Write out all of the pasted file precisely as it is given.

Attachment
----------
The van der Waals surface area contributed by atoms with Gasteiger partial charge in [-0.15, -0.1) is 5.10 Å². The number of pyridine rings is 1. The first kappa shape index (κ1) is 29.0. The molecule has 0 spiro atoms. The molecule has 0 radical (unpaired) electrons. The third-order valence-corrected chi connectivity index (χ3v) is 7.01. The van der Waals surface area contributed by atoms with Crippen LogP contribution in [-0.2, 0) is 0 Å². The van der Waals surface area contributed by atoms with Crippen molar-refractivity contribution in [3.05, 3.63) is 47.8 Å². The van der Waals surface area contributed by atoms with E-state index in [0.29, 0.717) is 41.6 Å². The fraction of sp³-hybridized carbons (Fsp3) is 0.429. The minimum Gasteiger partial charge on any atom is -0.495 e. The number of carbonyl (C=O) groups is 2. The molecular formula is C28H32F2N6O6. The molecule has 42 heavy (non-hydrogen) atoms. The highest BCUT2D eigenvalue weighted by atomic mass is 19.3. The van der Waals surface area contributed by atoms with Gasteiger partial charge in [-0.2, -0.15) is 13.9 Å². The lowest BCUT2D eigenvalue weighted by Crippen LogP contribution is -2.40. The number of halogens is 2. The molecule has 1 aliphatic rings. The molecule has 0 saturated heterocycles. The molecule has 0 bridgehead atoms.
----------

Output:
The van der Waals surface area contributed by atoms with Gasteiger partial charge in [-0.15, -0.1) is 5.10 Å². The number of pyridine rings is 1. The first kappa shape index (κ1) is 29.0. The molecule has 0 spiro atoms. The molecule has 0 radical (unpaired) electrons. The third-order valence-corrected chi connectivity index (χ3v) is 7.01. The van der Waals surface area contributed by atoms with Crippen LogP contribution in [-0.2, 0) is 0 Å². The van der Waals surface area contributed by atoms with Crippen molar-refractivity contribution in [3.05, 3.63) is 47.8 Å². The van der Waals surface area contributed by atoms with E-state index in [0.29, 0.717) is 41.6 Å². The fraction of sp³-hybridized carbons (Fsp3) is 0.429. The minimum Gasteiger partial charge on any atom is -0.495 e. The number of carbonyl (C=O) groups is 2. The molecular formula is C28H32F2N6O6. The molecule has 42 heavy (non-hydrogen) atoms. The highest BCUT2D eigenvalue weighted by atomic mass is 19.3. The van der Waals surface area contributed by atoms with Gasteiger partial charge in [-0.2, -0.15) is 13.9 Å². The lowest BCUT2D eigenvalue weighted by Crippen LogP contribution is -2.40. The number of halogens is 2. The molecule has 1 aliphatic rings. The molecule has 0 saturated heterocycles. The molecule has 0 bridgehead atoms.